Because of this most republicans write off Protestants as indefinitely stuck in a swamp of bigotry and hatred. This is not only irrational, it also reinforces backward looking Green nationalism. It should be obvious, especially to socialists and trade unionists, that working class people have more in common than they do separating them.
Anyone seriously interested in rooting out sectarian hatred and building working class unity must look at the times when people came together and the reasons their unity was not sustained.
In 1907 Protestant and Catholic dockers and carters (transport workers) fought together in a great strike which closed down much of Belfast. The mood this struggle generated even led to the police coming out on strike. The leading organiser was Jim Larkin, a man who was not exactly a hero to loyalism!
In 1919 40,000 engineering workers from jobs like the Harland & Wolff, Shorts and Mackies struck for a 48-hour week. While most of the strikers were Protestant, the majority on the strike committee were Catholic. Not only was the strike solid but the strikers fought together against British soldiers brought in to scab.
FALLS & SHANKILL FIGHT TOGETHER
In 1932 thousands of unemployed fought together for better conditions on the ‘outdoor relief’ projects. The unemployed of the Falls and the Shankill rioted together against the police.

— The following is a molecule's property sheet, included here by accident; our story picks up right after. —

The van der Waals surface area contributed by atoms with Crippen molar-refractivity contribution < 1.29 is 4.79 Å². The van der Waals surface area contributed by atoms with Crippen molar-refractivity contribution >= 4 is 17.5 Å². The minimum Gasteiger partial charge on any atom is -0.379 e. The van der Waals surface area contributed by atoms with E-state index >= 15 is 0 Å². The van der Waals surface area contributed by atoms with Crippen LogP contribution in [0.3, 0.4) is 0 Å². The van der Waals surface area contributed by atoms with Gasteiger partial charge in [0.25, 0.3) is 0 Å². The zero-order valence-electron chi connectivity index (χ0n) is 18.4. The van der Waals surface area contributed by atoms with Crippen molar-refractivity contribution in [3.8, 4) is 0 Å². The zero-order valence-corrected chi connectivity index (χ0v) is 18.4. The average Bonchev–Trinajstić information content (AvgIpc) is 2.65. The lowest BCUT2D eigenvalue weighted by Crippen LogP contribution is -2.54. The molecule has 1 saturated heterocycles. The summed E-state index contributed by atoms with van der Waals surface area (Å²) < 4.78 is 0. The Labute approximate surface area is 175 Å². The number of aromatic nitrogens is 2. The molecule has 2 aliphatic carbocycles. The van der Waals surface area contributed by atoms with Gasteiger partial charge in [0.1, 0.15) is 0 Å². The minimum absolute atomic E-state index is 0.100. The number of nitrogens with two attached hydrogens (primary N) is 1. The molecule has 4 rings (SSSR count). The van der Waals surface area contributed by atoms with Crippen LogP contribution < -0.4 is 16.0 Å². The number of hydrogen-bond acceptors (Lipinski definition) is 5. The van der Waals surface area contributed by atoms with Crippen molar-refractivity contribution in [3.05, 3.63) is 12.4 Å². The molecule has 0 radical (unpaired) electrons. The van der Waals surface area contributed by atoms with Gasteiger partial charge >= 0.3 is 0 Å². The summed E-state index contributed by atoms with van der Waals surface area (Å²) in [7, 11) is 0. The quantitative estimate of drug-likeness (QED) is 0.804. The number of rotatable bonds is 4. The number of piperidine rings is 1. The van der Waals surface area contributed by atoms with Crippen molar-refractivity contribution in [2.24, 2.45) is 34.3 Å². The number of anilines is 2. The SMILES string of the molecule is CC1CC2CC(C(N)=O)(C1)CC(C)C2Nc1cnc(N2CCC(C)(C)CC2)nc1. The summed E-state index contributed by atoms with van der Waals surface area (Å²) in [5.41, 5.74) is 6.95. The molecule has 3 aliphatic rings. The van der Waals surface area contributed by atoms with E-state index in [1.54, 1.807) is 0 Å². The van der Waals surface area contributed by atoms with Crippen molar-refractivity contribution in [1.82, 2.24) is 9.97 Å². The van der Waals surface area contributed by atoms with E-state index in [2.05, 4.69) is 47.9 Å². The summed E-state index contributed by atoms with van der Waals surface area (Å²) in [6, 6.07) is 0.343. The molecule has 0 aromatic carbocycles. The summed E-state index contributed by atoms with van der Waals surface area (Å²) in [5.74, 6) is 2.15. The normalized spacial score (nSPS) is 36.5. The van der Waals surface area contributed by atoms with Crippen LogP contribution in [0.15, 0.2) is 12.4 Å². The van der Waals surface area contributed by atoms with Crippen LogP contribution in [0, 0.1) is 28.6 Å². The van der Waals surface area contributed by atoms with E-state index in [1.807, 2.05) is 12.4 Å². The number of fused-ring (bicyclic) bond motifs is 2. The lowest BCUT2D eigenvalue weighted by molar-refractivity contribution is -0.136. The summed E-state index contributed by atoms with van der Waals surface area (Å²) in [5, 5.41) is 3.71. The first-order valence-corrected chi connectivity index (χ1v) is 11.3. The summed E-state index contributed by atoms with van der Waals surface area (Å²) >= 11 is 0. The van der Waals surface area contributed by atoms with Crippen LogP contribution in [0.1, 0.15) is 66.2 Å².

In 1944 25,000 shipyard workers became ‘disloyal’ when they defied the wartime anti-strike laws and struck for higher pay.
In 1982 thousands of Catholic and Protestant nurses, ambulance drivers, cleaners, porters and other health workers stood beside each other on picket lines against cutbacks and for a pay rise.
In almost every year since the early 1980s Catholic and Protestant struck together in the Health Boards, the DSS, the Housing Executive and other jobs against sectarian murder threats.
As well as these well-known incidents there have been hundreds of other smaller examples, all of which show the same thing — that Protestant workers have broken, at least temporarily, from Orange bigotry and linked up with Catholic workers to achieve better conditions for both.
SNUFFING OUT SECTARIANISM
There is no denying that these episodes have been brief. But they demonstrate that unity is possible. Struggles against the bosses are the starting point from which anarchists work to snuff out the fires of sectarian hatred. Only class politics have ever successfully provided an alternative to loyalism.
These episodes have been brief because unity on ‘bread & butter’ issues has never extended into unity on broader political issues. Whenever the ‘national question’ was raised workers began to divide on religious lines. And that is why the bosses always raised it.
First it was ‘Home Rule’ and then ‘the border’. Each time Protestant workers took fright and retreated back into loyalism. Republicanism contributed to this by insisting that there must be a united Ireland before class politics could take the stage. Workers unity on day-to-day issues holds no special importance for them. They either can’t see, or won’t see, that joining the Ireland of DeValera, Cosgrave or Reynolds is not going to fire the average Protestant with enthusiasm!